Fwd: Whats the proper name for motor memory within interaction?

21 Nov 2006 - 12:30pm
7 years ago
5 replies
666 reads
.pauric
2006

Scaffolding!! bingo!!!

There isnt much we can do to existing systems. The D.C. for web is pretty
much defined and we have to build with existing structures as Dan pointed
out. However, every so often a device comes along and changes the rules of
the game, enter the Nintendo Wii. The scaffolding just changed shape, the
designers took a step back and built for D.C. thrash your arm through the
air to swing a tennis racket on screen (not A+B down down left (o;)

I have been pondering some choices on this portable oscilloscope I'm working
on. I chose a 4-way and A+B button format for a number of reasons,
primarily its a popular format: gameboy et al. There's a good chance that
the scope user market (home hackers) will have seen or played a console that
uses this physical layout - I've inadvertently used D.C. to make a design
decision.

Now, I'm trying to decide whether its more intuitive to make the A button
cycle though the modes and B performs actions such as capture, voice memo or
visa versa. I've decided that because most people are right handed they
will be holding the probe in their right and the actual scope device in
their left hand. I've placed the buttons within reach of the left thumb.
Now, which button is going to feel like its the natural primary button?
thats for the tips folks, I have a better understanding of how to make the
right choice.

Just to play devil's advocate for a moment...

There have been quite a number of tests done with older populations where
they've found that the computer/keyboard/mouse design isn't intuitive, but
learned. They've seen people have pick up the mouse and hold it in the air
wondering what it does. Also, if one has never used a 2 button mouse (e.g.
Mac users), one may never know what that right button does when they come
across one!

Distributing cognition is something we, as humans, do to help us remember or
do things in our world. We, as designers, can build a "scaffolding" around
the user in our designs to allow them to distribute their cognition
(thinking, memory, etc.) more easily and do tasks faster/easier.

~Lisa
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Comments

21 Nov 2006 - 1:46pm
Jay Morgan
2006

Hey, Pauric,

You seem really excited about this. Maybe too excited, so I'll offer some
caution as an attempt to deflate any irrational exuberance. My goal is to
erect some scaffolding that will support cautious optimism in your discovery
of cognitive science studies and cognitive phenomena...:)

Not everything you're thinking of in this flash of realization can be
labeled distributed cognition. Please be careful what you associate with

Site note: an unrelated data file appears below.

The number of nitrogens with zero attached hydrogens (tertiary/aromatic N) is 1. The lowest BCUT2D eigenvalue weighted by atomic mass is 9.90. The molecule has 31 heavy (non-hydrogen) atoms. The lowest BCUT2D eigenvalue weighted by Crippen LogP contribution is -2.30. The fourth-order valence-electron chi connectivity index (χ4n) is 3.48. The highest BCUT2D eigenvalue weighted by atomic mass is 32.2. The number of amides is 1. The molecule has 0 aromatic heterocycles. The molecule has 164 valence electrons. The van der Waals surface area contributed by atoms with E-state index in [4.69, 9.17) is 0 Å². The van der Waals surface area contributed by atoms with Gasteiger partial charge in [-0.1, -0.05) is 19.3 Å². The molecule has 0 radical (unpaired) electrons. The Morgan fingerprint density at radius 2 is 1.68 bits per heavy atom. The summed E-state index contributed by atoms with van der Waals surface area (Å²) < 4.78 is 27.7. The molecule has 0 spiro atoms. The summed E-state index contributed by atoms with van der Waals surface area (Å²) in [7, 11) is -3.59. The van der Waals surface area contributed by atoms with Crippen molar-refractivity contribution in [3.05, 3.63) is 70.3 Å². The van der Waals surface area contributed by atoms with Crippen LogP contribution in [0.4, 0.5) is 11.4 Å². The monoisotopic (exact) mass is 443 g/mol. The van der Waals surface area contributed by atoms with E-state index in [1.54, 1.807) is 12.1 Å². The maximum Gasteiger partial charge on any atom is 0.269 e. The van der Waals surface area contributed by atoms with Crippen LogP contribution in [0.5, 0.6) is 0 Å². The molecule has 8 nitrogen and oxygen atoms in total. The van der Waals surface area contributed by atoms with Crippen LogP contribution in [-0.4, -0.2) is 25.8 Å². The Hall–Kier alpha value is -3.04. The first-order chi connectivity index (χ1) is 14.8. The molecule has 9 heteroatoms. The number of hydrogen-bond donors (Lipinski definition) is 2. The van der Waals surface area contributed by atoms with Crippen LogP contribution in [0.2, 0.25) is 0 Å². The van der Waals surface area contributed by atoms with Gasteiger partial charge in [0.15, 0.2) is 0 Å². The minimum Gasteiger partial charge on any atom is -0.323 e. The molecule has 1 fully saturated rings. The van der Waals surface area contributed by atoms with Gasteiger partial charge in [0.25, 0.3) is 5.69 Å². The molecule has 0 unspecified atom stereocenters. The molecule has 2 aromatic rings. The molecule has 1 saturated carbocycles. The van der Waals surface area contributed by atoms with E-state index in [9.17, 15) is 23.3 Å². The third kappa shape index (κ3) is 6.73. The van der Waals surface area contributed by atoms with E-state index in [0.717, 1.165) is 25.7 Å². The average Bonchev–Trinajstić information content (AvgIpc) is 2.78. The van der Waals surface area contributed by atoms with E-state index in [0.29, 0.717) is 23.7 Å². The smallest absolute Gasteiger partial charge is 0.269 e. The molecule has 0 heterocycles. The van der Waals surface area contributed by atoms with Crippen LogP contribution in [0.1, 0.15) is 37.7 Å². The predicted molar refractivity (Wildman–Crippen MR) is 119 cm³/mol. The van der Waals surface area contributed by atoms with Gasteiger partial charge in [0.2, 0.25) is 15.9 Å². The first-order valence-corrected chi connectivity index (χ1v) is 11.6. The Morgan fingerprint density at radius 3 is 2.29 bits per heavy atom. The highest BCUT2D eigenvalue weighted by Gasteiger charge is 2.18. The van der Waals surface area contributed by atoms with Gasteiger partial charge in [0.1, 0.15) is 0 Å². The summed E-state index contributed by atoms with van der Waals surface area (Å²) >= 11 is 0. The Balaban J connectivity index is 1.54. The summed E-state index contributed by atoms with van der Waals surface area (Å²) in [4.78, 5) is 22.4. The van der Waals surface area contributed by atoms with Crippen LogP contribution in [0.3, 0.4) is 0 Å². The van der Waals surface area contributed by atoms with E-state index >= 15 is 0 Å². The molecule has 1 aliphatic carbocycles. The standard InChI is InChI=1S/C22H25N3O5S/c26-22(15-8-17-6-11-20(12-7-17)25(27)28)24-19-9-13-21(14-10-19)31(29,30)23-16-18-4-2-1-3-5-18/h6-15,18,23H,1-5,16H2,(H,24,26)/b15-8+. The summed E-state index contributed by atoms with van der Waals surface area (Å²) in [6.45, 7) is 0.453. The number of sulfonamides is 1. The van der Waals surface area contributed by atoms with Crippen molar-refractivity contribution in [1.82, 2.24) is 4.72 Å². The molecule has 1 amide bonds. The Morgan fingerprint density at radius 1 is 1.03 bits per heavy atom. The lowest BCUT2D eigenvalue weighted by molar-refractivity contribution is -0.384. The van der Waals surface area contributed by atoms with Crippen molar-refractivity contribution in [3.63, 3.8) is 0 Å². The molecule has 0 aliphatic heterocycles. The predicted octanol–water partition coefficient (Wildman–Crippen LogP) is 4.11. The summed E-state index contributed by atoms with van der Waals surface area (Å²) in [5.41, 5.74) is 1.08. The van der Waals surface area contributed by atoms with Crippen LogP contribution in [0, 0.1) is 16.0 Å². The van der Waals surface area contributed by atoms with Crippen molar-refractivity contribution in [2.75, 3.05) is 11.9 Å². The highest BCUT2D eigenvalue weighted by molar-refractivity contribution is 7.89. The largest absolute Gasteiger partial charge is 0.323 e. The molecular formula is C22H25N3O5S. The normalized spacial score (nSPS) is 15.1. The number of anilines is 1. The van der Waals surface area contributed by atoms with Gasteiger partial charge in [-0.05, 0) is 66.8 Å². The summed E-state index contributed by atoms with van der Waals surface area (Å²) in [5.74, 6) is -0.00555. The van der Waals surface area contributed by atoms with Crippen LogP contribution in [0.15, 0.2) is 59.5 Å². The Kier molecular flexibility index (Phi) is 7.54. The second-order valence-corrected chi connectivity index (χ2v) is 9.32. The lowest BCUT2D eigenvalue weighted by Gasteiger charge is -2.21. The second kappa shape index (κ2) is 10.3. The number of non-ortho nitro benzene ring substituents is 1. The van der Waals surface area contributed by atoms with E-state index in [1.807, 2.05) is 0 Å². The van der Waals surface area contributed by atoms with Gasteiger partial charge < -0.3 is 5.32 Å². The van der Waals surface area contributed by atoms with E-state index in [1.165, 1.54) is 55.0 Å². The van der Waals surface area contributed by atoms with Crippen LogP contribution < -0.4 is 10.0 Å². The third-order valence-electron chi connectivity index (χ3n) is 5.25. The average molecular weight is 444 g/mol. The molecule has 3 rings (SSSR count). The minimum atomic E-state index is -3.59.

that term. First, read about it. Read about it somewhere other than
wikipedia, too, for your own good. Get a textbook on cognition or cognitive
science at a half-price/used bookstore and you'll get some good mileage out
of it.

There are several cognitive mechanisms and phenomena going on in each
instance of interaction. Trying to explain an interaction with one name
won't work. Not all of these phenomena apply to each type of interaction
you're thinking of. Feeling the phone keypad has some haptic
(touch-related) components. Scanning a UI has visual components. Those two
senses utilize different neural pathways. That means they do not share the
same rules of operation, they do not share the same memory stores, and they
do not share the same perceptive pathways.

Dave has a good point in that you already take advantage of these skills
when you design. Artisans have been mapping tools to human abilities for
centuries. One important trick is to not violate or abuse other cognitive
phenomena. There's a lot out there to criticize because so many businesses
can build hardware and software that doesn't map so well. You have to be
responsible about what you design and how. Most people just aren't being
that responsible. Getting a book on cognitive science, memory, or
perception & attention could open your eyes to a lot things that can
increase the impact and value of your work. Becoming aware of what informs
users' mental models and which perceptual pathways they leverage in certain
activities can help you become more responsible.

And, finally, thanks for sharing the formula to your ATM PIN. Can I borrow
your card?

On 11/21/06, pauric <radiorental at gmail.com> wrote:
>
> Scaffolding!! bingo!!!
>
>

--
Jay A. Morgan
jayamorgan at gmail

21 Nov 2006 - 2:15pm
DanP
2006

> Artisans have been mapping tools to human abilities for
> centuries. One important trick is to not violate or abuse other